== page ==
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Old March 18th 12, 11:20 AM posted to rec.radio.amateur.homebrew
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Default Switching attenuator

I am trying to design a circuit that will enable me to switch H pad attenuators in and out of a line but just cant get my head wrapped around it. I have come up with one method of doing it but it seems a little complicated. I would greatly appreciate it if someone could direct me to a circuit diagram.

Jimmie

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Old March 18th 12, 02:05 PM posted to rec.radio.amateur.homebrew
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Default Switching attenuator

On 03/18/2012 04:20 AM, JIMMIE wrote:
I am trying to design a circuit that will enable me to switch H pad attenuators in and out of a line but just cant get my head wrapped around it. I have come up with one method of doing it but it seems a little complicated. I would greatly appreciate it if someone could direct me to a circuit diagram.

Jimmie


Bridge the pad with a DPST switch or relay. Switch "on" pad "off".
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Old April 2nd 12, 06:33 AM posted to rec.radio.amateur.homebrew
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Default Switching attenuator

On Mar 18, 7:05*am, dave wrote:
On 03/18/2012 04:20 AM, JIMMIE wrote:

I am trying to design a circuit that will enable me to switch H pad attenuators in and out of a line but just cant get my head wrapped around it. I have come up with one method of doing it but it seems a little complicated. I would greatly appreciate it if someone could direct me to a circuit diagram.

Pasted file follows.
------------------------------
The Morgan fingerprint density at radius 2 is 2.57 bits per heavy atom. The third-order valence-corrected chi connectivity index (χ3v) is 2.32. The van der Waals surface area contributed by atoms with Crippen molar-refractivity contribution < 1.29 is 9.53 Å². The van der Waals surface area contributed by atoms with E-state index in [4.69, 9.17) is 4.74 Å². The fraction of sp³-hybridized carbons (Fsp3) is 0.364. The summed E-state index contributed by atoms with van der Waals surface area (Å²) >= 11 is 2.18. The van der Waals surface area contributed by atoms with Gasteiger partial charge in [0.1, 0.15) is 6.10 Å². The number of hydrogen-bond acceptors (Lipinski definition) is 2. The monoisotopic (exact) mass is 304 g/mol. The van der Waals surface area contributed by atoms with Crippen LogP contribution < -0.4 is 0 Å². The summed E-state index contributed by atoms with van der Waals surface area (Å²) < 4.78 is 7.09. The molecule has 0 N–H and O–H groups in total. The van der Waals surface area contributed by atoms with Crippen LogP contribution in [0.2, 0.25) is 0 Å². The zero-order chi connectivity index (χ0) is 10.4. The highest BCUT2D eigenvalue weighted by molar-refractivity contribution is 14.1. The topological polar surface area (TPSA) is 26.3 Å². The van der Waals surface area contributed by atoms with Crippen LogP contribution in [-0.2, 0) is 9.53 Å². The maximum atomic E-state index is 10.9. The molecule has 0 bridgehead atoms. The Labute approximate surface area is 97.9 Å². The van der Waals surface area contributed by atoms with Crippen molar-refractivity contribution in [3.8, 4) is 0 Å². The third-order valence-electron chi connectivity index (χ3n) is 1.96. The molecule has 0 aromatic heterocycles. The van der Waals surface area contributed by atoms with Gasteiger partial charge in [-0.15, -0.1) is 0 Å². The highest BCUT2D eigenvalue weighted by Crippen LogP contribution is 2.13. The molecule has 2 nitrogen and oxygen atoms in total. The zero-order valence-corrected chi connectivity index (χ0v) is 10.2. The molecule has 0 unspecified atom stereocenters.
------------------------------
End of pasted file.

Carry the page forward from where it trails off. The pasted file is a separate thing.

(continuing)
Jimmie


Bridge the pad with a DPST switch or relay. Switch "on" pad "off".


Errrrp. That leaves the pad in-circuit across the line...not good in
most situations. Better if the switch also disconnects the pad from
the line. You probably need a 4PDT switch: the four moveable
contacts to the input and output lines, the four fixed contacts on one
side to the four terminals of the pad, and the four fixed contacts on
the other side wired so the line connects straight through. You can
do it a bit more simply by bridging the pad with the DPST as
suggested, but also adding a SPST that is N.O. if the DPST is N.C.,
with the SPST opening up the shunt path in the H-attenuator.

If you leave the H-pad in the circuit, bridging it with a DPST and not
opening up the shunt path, assuming the pad is the same impedance as
the line (=R in the following...), you shunt the line with 8.7*R for a
1dB pad (not terrible...), 2.9*R for a 3dB pad (not so good), and
0.95*R for a 10dB pad (pretty awful).

Cheers,
Tom
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Old April 3rd 12, 03:56 AM posted to rec.radio.amateur.homebrew
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Default Switching attenuator

K7ITM wrote:
On Mar 18, 7:05 am, dave wrote:
On 03/18/2012 04:20 AM, JIMMIE wrote:

I am trying to design a circuit that will enable me to switch H pad
attenuators in and out of a line but just cant get my head wrapped